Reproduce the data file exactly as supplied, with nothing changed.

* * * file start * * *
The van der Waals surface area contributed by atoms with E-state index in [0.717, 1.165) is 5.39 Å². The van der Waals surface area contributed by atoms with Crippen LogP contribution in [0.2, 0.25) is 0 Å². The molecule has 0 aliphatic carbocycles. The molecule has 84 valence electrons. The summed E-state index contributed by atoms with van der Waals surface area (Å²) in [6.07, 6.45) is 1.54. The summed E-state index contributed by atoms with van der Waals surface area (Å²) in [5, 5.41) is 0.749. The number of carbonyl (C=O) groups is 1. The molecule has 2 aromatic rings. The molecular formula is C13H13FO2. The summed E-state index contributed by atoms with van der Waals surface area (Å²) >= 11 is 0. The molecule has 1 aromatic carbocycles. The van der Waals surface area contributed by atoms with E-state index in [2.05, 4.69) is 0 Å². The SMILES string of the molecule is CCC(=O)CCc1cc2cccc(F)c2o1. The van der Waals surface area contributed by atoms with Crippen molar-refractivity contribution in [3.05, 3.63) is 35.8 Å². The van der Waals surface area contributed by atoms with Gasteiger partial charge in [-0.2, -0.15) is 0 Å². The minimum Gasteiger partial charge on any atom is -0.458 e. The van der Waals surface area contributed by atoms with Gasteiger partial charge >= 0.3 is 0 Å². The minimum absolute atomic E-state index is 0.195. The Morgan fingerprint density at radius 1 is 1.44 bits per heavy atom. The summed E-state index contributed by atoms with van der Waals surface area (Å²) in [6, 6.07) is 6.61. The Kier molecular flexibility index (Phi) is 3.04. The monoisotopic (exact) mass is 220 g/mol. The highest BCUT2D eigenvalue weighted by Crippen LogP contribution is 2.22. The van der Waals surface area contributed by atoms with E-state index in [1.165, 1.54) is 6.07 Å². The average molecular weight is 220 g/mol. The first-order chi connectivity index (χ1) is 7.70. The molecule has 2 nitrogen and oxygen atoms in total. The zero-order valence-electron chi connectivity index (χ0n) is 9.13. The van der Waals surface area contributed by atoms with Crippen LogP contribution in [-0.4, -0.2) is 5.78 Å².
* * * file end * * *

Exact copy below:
The van der Waals surface area contributed by atoms with E-state index in [0.717, 1.165) is 5.39 Å². The van der Waals surface area contributed by atoms with Crippen LogP contribution in [0.2, 0.25) is 0 Å². The molecule has 0 aliphatic carbocycles. The molecule has 84 valence electrons. The summed E-state index contributed by atoms with van der Waals surface area (Å²) in [6.07, 6.45) is 1.54. The summed E-state index contributed by atoms with van der Waals surface area (Å²) in [5, 5.41) is 0.749. The number of carbonyl (C=O) groups is 1. The molecule has 2 aromatic rings. The molecular formula is C13H13FO2. The summed E-state index contributed by atoms with van der Waals surface area (Å²) >= 11 is 0. The molecule has 1 aromatic carbocycles. The van der Waals surface area contributed by atoms with E-state index in [2.05, 4.69) is 0 Å². The SMILES string of the molecule is CCC(=O)CCc1cc2cccc(F)c2o1. The van der Waals surface area contributed by atoms with Crippen molar-refractivity contribution in [3.05, 3.63) is 35.8 Å². The van der Waals surface area contributed by atoms with Gasteiger partial charge in [-0.2, -0.15) is 0 Å². The minimum Gasteiger partial charge on any atom is -0.458 e. The van der Waals surface area contributed by atoms with Gasteiger partial charge >= 0.3 is 0 Å². The minimum absolute atomic E-state index is 0.195. The Morgan fingerprint density at radius 1 is 1.44 bits per heavy atom. The summed E-state index contributed by atoms with van der Waals surface area (Å²) in [6, 6.07) is 6.61. The Kier molecular flexibility index (Phi) is 3.04. The monoisotopic (exact) mass is 220 g/mol. The highest BCUT2D eigenvalue weighted by Crippen LogP contribution is 2.22. The van der Waals surface area contributed by atoms with E-state index in [1.165, 1.54) is 6.07 Å². The average molecular weight is 220 g/mol. The first-order chi connectivity index (χ1) is 7.70. The molecule has 2 nitrogen and oxygen atoms in total. The zero-order valence-electron chi connectivity index (χ0n) is 9.13. The van der Waals surface area contributed by atoms with Crippen LogP contribution in [-0.4, -0.2) is 5.78 Å².